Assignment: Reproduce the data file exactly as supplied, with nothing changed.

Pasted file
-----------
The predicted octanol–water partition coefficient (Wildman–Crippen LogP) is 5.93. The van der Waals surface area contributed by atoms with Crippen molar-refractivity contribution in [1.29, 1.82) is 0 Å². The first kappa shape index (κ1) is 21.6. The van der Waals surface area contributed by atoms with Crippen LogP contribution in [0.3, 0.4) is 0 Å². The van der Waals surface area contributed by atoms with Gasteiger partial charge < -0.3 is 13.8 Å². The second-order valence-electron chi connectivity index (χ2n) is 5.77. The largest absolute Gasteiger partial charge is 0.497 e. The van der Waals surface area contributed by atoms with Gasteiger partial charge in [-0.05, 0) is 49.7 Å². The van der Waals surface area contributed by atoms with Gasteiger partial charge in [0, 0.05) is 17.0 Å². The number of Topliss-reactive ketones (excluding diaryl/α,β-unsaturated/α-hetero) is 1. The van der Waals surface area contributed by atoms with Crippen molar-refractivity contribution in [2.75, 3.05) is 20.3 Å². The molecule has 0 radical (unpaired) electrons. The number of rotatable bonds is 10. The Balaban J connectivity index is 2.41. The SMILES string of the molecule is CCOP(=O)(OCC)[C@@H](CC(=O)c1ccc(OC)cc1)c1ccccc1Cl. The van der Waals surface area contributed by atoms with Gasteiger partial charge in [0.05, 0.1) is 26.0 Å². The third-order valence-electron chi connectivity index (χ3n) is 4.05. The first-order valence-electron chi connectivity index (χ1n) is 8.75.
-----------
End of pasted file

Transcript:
The predicted octanol–water partition coefficient (Wildman–Crippen LogP) is 5.93. The van der Waals surface area contributed by atoms with Crippen molar-refractivity contribution in [1.29, 1.82) is 0 Å². The first kappa shape index (κ1) is 21.6. The van der Waals surface area contributed by atoms with Crippen LogP contribution in [0.3, 0.4) is 0 Å². The van der Waals surface area contributed by atoms with Gasteiger partial charge < -0.3 is 13.8 Å². The second-order valence-electron chi connectivity index (χ2n) is 5.77. The largest absolute Gasteiger partial charge is 0.497 e. The van der Waals surface area contributed by atoms with Gasteiger partial charge in [-0.05, 0) is 49.7 Å². The van der Waals surface area contributed by atoms with Gasteiger partial charge in [0, 0.05) is 17.0 Å². The number of Topliss-reactive ketones (excluding diaryl/α,β-unsaturated/α-hetero) is 1. The van der Waals surface area contributed by atoms with Crippen molar-refractivity contribution in [2.75, 3.05) is 20.3 Å². The molecule has 0 radical (unpaired) electrons. The number of rotatable bonds is 10. The Balaban J connectivity index is 2.41. The SMILES string of the molecule is CCOP(=O)(OCC)[C@@H](CC(=O)c1ccc(OC)cc1)c1ccccc1Cl. The van der Waals surface area contributed by atoms with Gasteiger partial charge in [0.05, 0.1) is 26.0 Å². The third-order valence-electron chi connectivity index (χ3n) is 4.05. The first-order valence-electron chi connectivity index (χ1n) is 8.75.